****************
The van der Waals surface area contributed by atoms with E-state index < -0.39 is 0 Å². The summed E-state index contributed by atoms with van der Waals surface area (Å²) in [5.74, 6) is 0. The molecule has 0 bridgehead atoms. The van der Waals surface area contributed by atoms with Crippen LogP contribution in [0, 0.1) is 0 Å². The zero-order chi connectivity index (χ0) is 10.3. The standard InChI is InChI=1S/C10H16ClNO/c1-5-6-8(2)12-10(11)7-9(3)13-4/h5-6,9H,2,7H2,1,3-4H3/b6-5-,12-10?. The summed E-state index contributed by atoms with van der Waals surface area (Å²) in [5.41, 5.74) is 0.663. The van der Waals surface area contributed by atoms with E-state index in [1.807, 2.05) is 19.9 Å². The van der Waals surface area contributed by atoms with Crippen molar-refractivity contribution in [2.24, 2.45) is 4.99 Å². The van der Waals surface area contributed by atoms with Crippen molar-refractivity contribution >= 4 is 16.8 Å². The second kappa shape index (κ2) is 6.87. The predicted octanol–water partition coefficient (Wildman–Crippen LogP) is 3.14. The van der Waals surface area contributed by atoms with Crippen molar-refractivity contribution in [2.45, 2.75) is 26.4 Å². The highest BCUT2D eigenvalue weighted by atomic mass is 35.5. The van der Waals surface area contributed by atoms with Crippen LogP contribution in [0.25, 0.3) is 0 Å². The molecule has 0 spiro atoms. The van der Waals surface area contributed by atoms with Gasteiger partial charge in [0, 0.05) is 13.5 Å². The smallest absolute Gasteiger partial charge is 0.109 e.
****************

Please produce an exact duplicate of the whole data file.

The van der Waals surface area contributed by atoms with E-state index < -0.39 is 0 Å². The summed E-state index contributed by atoms with van der Waals surface area (Å²) in [5.74, 6) is 0. The molecule has 0 bridgehead atoms. The van der Waals surface area contributed by atoms with Crippen LogP contribution in [0, 0.1) is 0 Å². The zero-order chi connectivity index (χ0) is 10.3. The standard InChI is InChI=1S/C10H16ClNO/c1-5-6-8(2)12-10(11)7-9(3)13-4/h5-6,9H,2,7H2,1,3-4H3/b6-5-,12-10?. The summed E-state index contributed by atoms with van der Waals surface area (Å²) in [5.41, 5.74) is 0.663. The van der Waals surface area contributed by atoms with E-state index in [1.807, 2.05) is 19.9 Å². The van der Waals surface area contributed by atoms with Crippen molar-refractivity contribution in [2.24, 2.45) is 4.99 Å². The van der Waals surface area contributed by atoms with Crippen molar-refractivity contribution >= 4 is 16.8 Å². The second kappa shape index (κ2) is 6.87. The predicted octanol–water partition coefficient (Wildman–Crippen LogP) is 3.14. The van der Waals surface area contributed by atoms with Crippen molar-refractivity contribution in [2.45, 2.75) is 26.4 Å². The highest BCUT2D eigenvalue weighted by atomic mass is 35.5. The van der Waals surface area contributed by atoms with Crippen LogP contribution in [0.25, 0.3) is 0 Å². The molecule has 0 spiro atoms. The van der Waals surface area contributed by atoms with Gasteiger partial charge in [0, 0.05) is 13.5 Å². The smallest absolute Gasteiger partial charge is 0.109 e.